Study guides

☆☆

Q: What is the derivative of cscx?

Write your answer...

Submit

Still have questions?

Continue Learning about Calculus

- ln (cscx + cotx) + C You use u substitution.

-1

A dot A = A2 do a derivative of both sides derivative (A) dot A + A dot derivative(A) =0 2(derivative (A) dot A)=0 (derivative (A) dot A)=0 A * derivative (A) * cos (theta) =0 => theta =90 A and derivative (A) are perpendicular

The derivative of e7x is e7 or 7e.The derivative of e7x is 7e7xThe derivative of e7x is e7xln(7)

You could try y = 1/sin(x) but I do not see how that helps.

Related questions

Trig functions have their own special derivatives that you will have to memorize. For instance: the derivative of sinx is cosx. The derivative of cosx is -sinx The derivative of tanx is sec2x The derivative of cscx is -cscxcotx The derivative of secx is secxtanx The derivative of cotx is -csc2x

d/dx (-cscx-sinx)=cscxcotx-cosx

According to Wolfram Alpha, input:integral csc x it is -log[cot(x) + csc(x)] + constant You can verify this by taking the derivative of the purported integral.

Using the u substitution method of derivation (selecting sinx as u and cosxdx as du), you get f'(x)=cscx.

- ln (cscx + cotx) + C You use u substitution.

pi divided by 6 is a constant and so its first derivative is 0. And since that is also a constant, the second derivative is 0. It is not clear what f(x) = csc(x) has to do with that!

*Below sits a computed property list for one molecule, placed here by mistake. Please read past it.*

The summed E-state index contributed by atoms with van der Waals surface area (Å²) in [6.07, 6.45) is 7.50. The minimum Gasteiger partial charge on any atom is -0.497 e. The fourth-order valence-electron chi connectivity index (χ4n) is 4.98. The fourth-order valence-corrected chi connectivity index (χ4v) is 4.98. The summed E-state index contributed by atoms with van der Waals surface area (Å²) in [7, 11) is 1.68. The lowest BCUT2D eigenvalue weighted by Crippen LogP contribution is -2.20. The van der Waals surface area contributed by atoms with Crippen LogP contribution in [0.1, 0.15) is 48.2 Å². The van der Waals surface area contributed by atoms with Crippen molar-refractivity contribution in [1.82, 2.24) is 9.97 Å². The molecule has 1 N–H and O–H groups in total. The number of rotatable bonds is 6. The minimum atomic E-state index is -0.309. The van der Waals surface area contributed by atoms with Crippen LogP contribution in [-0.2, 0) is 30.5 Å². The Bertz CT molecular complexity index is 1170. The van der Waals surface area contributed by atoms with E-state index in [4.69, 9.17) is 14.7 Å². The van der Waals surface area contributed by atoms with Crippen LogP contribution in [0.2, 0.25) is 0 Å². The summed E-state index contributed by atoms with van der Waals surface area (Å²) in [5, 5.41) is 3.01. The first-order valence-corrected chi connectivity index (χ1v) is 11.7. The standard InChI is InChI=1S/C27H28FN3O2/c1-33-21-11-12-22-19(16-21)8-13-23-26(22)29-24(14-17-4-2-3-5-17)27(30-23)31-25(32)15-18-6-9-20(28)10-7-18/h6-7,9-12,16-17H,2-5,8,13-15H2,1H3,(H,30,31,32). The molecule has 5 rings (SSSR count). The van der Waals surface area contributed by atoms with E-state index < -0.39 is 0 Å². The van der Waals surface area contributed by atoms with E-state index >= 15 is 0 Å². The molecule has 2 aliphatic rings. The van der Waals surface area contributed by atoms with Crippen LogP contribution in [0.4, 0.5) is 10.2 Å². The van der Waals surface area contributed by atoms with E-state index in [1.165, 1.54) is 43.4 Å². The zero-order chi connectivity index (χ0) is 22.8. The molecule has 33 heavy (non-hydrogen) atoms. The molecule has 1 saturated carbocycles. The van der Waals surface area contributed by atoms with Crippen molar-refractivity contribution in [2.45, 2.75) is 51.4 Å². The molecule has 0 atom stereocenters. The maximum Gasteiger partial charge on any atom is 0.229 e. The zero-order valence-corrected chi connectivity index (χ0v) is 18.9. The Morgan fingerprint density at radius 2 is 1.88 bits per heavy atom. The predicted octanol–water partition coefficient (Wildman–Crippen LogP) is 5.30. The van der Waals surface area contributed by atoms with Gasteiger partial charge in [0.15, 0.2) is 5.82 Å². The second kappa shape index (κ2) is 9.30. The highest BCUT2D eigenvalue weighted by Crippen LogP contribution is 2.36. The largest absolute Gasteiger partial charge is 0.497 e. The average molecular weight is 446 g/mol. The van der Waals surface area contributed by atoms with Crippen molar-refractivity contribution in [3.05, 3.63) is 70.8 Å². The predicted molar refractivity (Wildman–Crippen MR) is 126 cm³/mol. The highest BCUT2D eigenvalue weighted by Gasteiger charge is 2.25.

-1

d/dx cscx = d/dx 1/sinx = d/dx (sinx)-1= -(sinx)-2 cosx = -cosx/sin2x = -1/sinx.cosx/sinx = -cscx cotx I suggest you copy this out onto paper so it is more clear. The / signs make it harder to see what is happening compared to horizontal divide lines.

"Derivative of"

sinx cscx = 1 is the same thing as sinx(1/sinx) = 1 which is the same as sinx/sinx = 1. This evaluates to 1=1, which is true.

y=1/sinxy'=(sinx*d/dx(1)-1*d/dx(sinx))/(sin2x)y'=(sinx*0-1(cosx))/(sin2x)y'=(-cosx)/(sin2x)y'=-(cosx/sinx)*(1/sinx)y'=-cotx*cscx

well, the second derivative is the derivative of the first derivative. so, the 2nd derivative of a function's indefinite integral is the derivative of the derivative of the function's indefinite integral. the derivative of a function's indefinite integral is the function, so the 2nd derivative of a function's indefinite integral is the derivative of the function.

People also asked